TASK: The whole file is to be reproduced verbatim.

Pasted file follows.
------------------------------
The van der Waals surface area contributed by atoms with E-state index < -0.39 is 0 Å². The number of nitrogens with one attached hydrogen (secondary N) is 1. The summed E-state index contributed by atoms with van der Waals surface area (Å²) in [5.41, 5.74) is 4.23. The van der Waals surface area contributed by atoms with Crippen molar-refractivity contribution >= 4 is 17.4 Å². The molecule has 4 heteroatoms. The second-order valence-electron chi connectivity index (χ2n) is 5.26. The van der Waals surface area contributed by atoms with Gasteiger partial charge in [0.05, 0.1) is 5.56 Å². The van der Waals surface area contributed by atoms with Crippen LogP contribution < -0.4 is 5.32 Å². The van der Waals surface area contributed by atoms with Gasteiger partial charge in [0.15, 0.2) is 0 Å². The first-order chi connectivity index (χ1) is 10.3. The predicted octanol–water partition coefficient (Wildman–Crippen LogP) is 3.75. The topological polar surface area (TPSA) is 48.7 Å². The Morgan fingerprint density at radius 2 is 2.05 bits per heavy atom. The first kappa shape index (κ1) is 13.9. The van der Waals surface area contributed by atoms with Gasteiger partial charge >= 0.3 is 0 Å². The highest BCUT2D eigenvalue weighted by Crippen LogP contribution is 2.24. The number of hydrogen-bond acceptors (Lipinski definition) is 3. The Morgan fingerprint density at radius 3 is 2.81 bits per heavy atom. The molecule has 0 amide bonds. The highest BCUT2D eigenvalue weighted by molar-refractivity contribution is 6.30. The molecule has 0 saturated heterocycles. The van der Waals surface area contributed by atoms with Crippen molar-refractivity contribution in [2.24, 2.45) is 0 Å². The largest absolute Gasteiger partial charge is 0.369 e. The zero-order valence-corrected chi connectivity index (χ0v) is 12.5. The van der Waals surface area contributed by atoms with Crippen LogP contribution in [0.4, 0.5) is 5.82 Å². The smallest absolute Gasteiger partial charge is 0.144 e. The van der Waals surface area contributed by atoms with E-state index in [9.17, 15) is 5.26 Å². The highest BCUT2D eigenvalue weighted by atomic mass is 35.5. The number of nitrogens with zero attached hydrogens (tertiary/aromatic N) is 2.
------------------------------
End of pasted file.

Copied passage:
The van der Waals surface area contributed by atoms with E-state index < -0.39 is 0 Å². The number of nitrogens with one attached hydrogen (secondary N) is 1. The summed E-state index contributed by atoms with van der Waals surface area (Å²) in [5.41, 5.74) is 4.23. The van der Waals surface area contributed by atoms with Crippen molar-refractivity contribution >= 4 is 17.4 Å². The molecule has 4 heteroatoms. The second-order valence-electron chi connectivity index (χ2n) is 5.26. The van der Waals surface area contributed by atoms with Gasteiger partial charge in [0.05, 0.1) is 5.56 Å². The van der Waals surface area contributed by atoms with Crippen LogP contribution < -0.4 is 5.32 Å². The van der Waals surface area contributed by atoms with Gasteiger partial charge in [0.15, 0.2) is 0 Å². The first-order chi connectivity index (χ1) is 10.3. The predicted octanol–water partition coefficient (Wildman–Crippen LogP) is 3.75. The topological polar surface area (TPSA) is 48.7 Å². The Morgan fingerprint density at radius 2 is 2.05 bits per heavy atom. The first kappa shape index (κ1) is 13.9. The van der Waals surface area contributed by atoms with Gasteiger partial charge >= 0.3 is 0 Å². The highest BCUT2D eigenvalue weighted by Crippen LogP contribution is 2.24. The number of hydrogen-bond acceptors (Lipinski definition) is 3. The Morgan fingerprint density at radius 3 is 2.81 bits per heavy atom. The molecule has 0 amide bonds. The highest BCUT2D eigenvalue weighted by molar-refractivity contribution is 6.30. The molecule has 0 saturated heterocycles. The van der Waals surface area contributed by atoms with Crippen molar-refractivity contribution in [2.24, 2.45) is 0 Å². The largest absolute Gasteiger partial charge is 0.369 e. The zero-order valence-corrected chi connectivity index (χ0v) is 12.5. The van der Waals surface area contributed by atoms with Crippen LogP contribution in [0.4, 0.5) is 5.82 Å². The smallest absolute Gasteiger partial charge is 0.144 e. The van der Waals surface area contributed by atoms with E-state index in [9.17, 15) is 5.26 Å². The highest BCUT2D eigenvalue weighted by atomic mass is 35.5. The number of nitrogens with zero attached hydrogens (tertiary/aromatic N) is 2.